There are two main risks involved with factoring. One, an owner relinquishes control of specific company assets, allowing them to be managed at the discretion of the factor. Second, factoring involves high interest rates, making it a costly financing alternative.
Purchase Order Financing
Purchase order financing is a short-term financing method that allows companies to collateralize their invoice orders to obtain financing.
Purchase order financing can be a funding source for companies that have purchase orders representing large amounts of future revenue on their books, but low levels of cash flow or collateral assets. The financing arrangement allows a company to purchase raw materials to continue developing goods that buyers have previously ordered. Financiers are willing to lend on purchase orders because buyers have set a demand precedent for the product. Purchase order financing is an option for companies that are undergoing rapid growth, such as start-ups or companies executing aggressive growth strategies.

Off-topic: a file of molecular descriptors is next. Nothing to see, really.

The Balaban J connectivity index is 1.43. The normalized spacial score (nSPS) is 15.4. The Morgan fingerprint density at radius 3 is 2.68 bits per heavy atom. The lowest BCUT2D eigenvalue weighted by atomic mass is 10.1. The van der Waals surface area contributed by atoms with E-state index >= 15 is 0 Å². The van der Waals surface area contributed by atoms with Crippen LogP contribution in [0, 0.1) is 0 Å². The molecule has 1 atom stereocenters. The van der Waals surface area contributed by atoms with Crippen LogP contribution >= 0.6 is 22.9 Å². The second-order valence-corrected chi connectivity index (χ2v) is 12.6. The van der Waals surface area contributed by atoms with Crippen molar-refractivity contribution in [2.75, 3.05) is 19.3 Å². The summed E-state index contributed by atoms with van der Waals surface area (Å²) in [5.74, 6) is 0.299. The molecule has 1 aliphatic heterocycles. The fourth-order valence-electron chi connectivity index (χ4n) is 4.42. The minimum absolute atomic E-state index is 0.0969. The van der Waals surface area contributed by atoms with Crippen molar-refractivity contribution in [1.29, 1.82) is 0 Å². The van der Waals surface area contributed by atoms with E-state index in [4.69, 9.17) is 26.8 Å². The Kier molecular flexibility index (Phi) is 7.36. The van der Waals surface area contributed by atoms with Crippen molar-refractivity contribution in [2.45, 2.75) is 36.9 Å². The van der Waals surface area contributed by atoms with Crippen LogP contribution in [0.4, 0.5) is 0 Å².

The main advantages of purchase order financing are that qualifying is relatively simple and that it can be implemented quickly. The main disadvantage is that it is more costly than traditional lending.
International Accounts Receivable
International accounts receivable involves international lenders financing foreign companies based on their collateral assets, in particular accounts receivable. This form of financing is important because of the increasingly global nature of the market. It allows midsize companies with foreign exposure to access funds that otherwise would not be available to them through domestic banks.